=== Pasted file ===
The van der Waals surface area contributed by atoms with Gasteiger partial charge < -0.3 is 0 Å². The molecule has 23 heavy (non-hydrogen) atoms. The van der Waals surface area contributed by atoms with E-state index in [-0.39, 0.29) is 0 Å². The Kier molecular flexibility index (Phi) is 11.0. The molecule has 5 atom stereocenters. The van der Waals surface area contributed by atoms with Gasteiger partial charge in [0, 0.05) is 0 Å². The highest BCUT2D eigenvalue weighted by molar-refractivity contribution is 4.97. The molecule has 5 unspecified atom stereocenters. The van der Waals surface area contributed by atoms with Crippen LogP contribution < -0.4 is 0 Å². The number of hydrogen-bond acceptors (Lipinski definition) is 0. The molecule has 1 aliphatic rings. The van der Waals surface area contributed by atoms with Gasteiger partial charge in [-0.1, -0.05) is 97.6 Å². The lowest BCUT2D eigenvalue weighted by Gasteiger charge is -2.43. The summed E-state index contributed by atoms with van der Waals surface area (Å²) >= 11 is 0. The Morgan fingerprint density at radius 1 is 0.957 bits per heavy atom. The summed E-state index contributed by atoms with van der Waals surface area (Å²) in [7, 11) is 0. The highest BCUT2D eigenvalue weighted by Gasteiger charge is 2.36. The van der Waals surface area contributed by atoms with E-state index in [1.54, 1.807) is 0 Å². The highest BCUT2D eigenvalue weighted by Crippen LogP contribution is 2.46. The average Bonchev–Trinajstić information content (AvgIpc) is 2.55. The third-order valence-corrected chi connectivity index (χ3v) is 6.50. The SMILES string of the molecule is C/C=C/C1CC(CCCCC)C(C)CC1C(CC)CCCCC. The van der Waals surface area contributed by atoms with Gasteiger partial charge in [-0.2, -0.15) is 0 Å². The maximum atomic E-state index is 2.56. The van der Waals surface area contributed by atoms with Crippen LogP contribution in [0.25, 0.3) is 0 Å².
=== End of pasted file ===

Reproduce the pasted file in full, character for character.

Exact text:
The van der Waals surface area contributed by atoms with Gasteiger partial charge < -0.3 is 0 Å². The molecule has 23 heavy (non-hydrogen) atoms. The van der Waals surface area contributed by atoms with E-state index in [-0.39, 0.29) is 0 Å². The Kier molecular flexibility index (Phi) is 11.0. The molecule has 5 atom stereocenters. The van der Waals surface area contributed by atoms with Gasteiger partial charge in [0, 0.05) is 0 Å². The highest BCUT2D eigenvalue weighted by molar-refractivity contribution is 4.97. The molecule has 5 unspecified atom stereocenters. The van der Waals surface area contributed by atoms with Crippen LogP contribution < -0.4 is 0 Å². The number of hydrogen-bond acceptors (Lipinski definition) is 0. The molecule has 1 aliphatic rings. The van der Waals surface area contributed by atoms with Gasteiger partial charge in [-0.1, -0.05) is 97.6 Å². The lowest BCUT2D eigenvalue weighted by Gasteiger charge is -2.43. The summed E-state index contributed by atoms with van der Waals surface area (Å²) >= 11 is 0. The Morgan fingerprint density at radius 1 is 0.957 bits per heavy atom. The summed E-state index contributed by atoms with van der Waals surface area (Å²) in [7, 11) is 0. The highest BCUT2D eigenvalue weighted by Gasteiger charge is 2.36. The van der Waals surface area contributed by atoms with E-state index in [1.54, 1.807) is 0 Å². The highest BCUT2D eigenvalue weighted by Crippen LogP contribution is 2.46. The average Bonchev–Trinajstić information content (AvgIpc) is 2.55. The third-order valence-corrected chi connectivity index (χ3v) is 6.50. The SMILES string of the molecule is C/C=C/C1CC(CCCCC)C(C)CC1C(CC)CCCCC. The van der Waals surface area contributed by atoms with Gasteiger partial charge in [-0.2, -0.15) is 0 Å². The maximum atomic E-state index is 2.56. The van der Waals surface area contributed by atoms with Crippen LogP contribution in [0.25, 0.3) is 0 Å².